“You can still be yourself in this generation,” he exclaims. “You don’t have to follow anybody. You can make it by being original. I want to do something you haven’t heard before.”
His story would be equally original. Giving birth at the age of seventeen, mom sang and essentially passed the mic to her son. At three-years-old, he graced the stage for the first time, crashing his mother’s performance in front of a South Central crowd of 1,000-plus for a birthday party. Taee’s biological father left his life early on, but mom’s husband—“dad” and grandson of late soul legend Solomon Burke—also made music and fostered his interest. Throughout elementary school, he played trumpet, saxophone, flute, and recorder.
The family eventually moved from Compton to Victorville. However, a series of hardships followed. Dad died in a tragic car accident. Only six months later, he lost his uncle to gun violence. Listening to the likes of Chris Brown, Michael Jackson, Lil Wayne, Emimen, and Speaker Knockerz [“Lonely” would be a favorite], he dove into music.
“I didn’t get really serious about it until my dad passed,” he admits. “He and my uncle inspired me, and I’d lost them six months apart. It gave me a reason. It pushed me. I knew I had to do something to take care of my family.”
Settling in Vegas during 2016, he instigated buzz with the 2018 single “Run It Up” [feat. JehKai], which gathered over 300K Soundcloud plays. Superstar Roddy Ricch even extended praise to the video in a Instagram post comment. It also marked a full circle moment. A few months after graduating, he returned to his high school for a performance in the gym, and it promptly turned into pandemonium.
“We threw five-hundred one-dollar bills in the air, and the crowd rushed the floor,” he smiles. “I barely graduated. My teachers told me I wouldn’t be able to rap for a living. They kicked us out that day,” he laughs.
Around the same time, he linked up with Brooke da Brand as management from TML (The Music Life). He found out TML’s CEO Danny Jones was related to his biological father—connecting them by blood. The rapper saved enough money from working at McDonalds and performing at local shows to shoot the “Party” video in 2019. After its premiere on WorldStarHipHop, tragedy struck again.
“Me and my uncle were caught in the wrong place at the wrong time,” he recalls. “I got shot in the leg. He got shot five times. I was in the hospital for two weeks.”
However, he had an unexpected, though extremely welcome visitor. YBN Nahmir dropped by and showed support. Shortly after, Taee landed a deal with TML, ART@WAR and Atlantic Records. Now, he doles out his first banger of 2020 entitled “Free Crack” [feat. MyCrazyRo & YBN Almighty Jay]. Over the snap of 808s, he bodies the beat with a nimble flow and hard-hitting hook before engaging in a lyrical crossfire with MyCrazyRo and YBN Almighty Jay.
“I’m not even trying to be hardcore, but the title sells itself,” he says. “It’s a metaphor. I call it ‘Free Crack’, because the lyrics are so dope the song is like crack you don’t have to pay for.”
The next single “Just My Type” [feat. YK Osiris] (produced by Bradd Young and Vega Heartbreak) re-ups Tamia’s 1998 classic “So Into You” and extends a musical lineage also upheld in 2003 by Fabolous’s Billboard Hot 100 Top 5 smash “Into You”. With YK Osiris in tow, he cooks up a breezy jam tailormade for summer romance. Fabolous even cameoed in the South Central-shot video.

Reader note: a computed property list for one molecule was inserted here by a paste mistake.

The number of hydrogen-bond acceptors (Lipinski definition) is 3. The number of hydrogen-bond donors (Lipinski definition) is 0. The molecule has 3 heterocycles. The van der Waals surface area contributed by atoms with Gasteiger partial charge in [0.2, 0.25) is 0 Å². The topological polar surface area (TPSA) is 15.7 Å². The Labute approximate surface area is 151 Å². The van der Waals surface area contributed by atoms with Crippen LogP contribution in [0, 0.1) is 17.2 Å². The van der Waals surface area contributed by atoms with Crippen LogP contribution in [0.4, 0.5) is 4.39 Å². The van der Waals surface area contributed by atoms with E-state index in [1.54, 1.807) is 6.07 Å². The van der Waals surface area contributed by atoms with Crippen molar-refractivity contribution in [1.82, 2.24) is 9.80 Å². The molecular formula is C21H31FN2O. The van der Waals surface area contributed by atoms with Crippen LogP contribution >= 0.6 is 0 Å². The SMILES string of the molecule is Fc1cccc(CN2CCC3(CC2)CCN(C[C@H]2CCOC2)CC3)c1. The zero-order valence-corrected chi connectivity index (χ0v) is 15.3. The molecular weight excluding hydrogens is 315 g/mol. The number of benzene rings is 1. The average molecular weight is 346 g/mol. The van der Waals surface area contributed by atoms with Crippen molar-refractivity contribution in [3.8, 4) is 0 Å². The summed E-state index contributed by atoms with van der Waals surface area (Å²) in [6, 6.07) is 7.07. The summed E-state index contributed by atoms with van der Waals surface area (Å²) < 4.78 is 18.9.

“It was just magic,” he elaborates. “You’re telling a girl how much you’re into her and how you’re even changing for her. It wasn’t about being vulgar. I got in a romantic vibe. I was born in 2000, but I get to keep that nineties love going for a new era.”
Meant for the streets, “Wraith Ryder” revs up with a hard-hitting hook “about me being a beast at carrying my city.” Claiming Las Vegas, he nods to Floyd Mayweather as one of his biggest inspirations. “Call me ‘Baby Floyd’,” he grins. “We have both moved to Vegas and put on for the city!”
In the end, Prince Taee shines the most by simply being himself.
“I want everybody to know you can come from a small city and make it out,” he leaves off. “I’ve seen people get killed, lost family, and worked two-to-three jobs while going to school at the same time. I saved those checks for the studio and bought my own cars. I’ve had a grind mentality. I’m proof—if you grind hard enough—you can go from McDonalds to Atlantic Records in a year. It’s about having that goal and making yourself actually do it. I speak for the streets. Anybody can make it. It’s possible.”
With a fresh flow, smooth style, and unbreakable spirit, Prince Taee presents an irresistible, inventive, and intoxicating strain of hip-hop all his own. He could walk off the set from a classic nineties video or turn up in your Instagram feed and exude the same timeless charisma. However, he went through it all on his journey, watching friends die, losing family members, and working two-to-three jobs while going to school in order to make it. After generating millions of streams independently, gaining co-signs from Fabolous and Jazze Pha, and attracting looks from WorldStarHipHop and more, the Las Vegas born and based rapper introduces a signature sound unlike anything else in the game on a series of singles for TML/ART@WAR/Atlantic Records and his forthcoming 2020 debut. He kicks off this barrage with “Free Crack” [feat. MyCrazyRo & YBN Almighty Jay], the follow-up “Just My Type” [feat. YK Osiris], and more to come.
Source Atlantic Records
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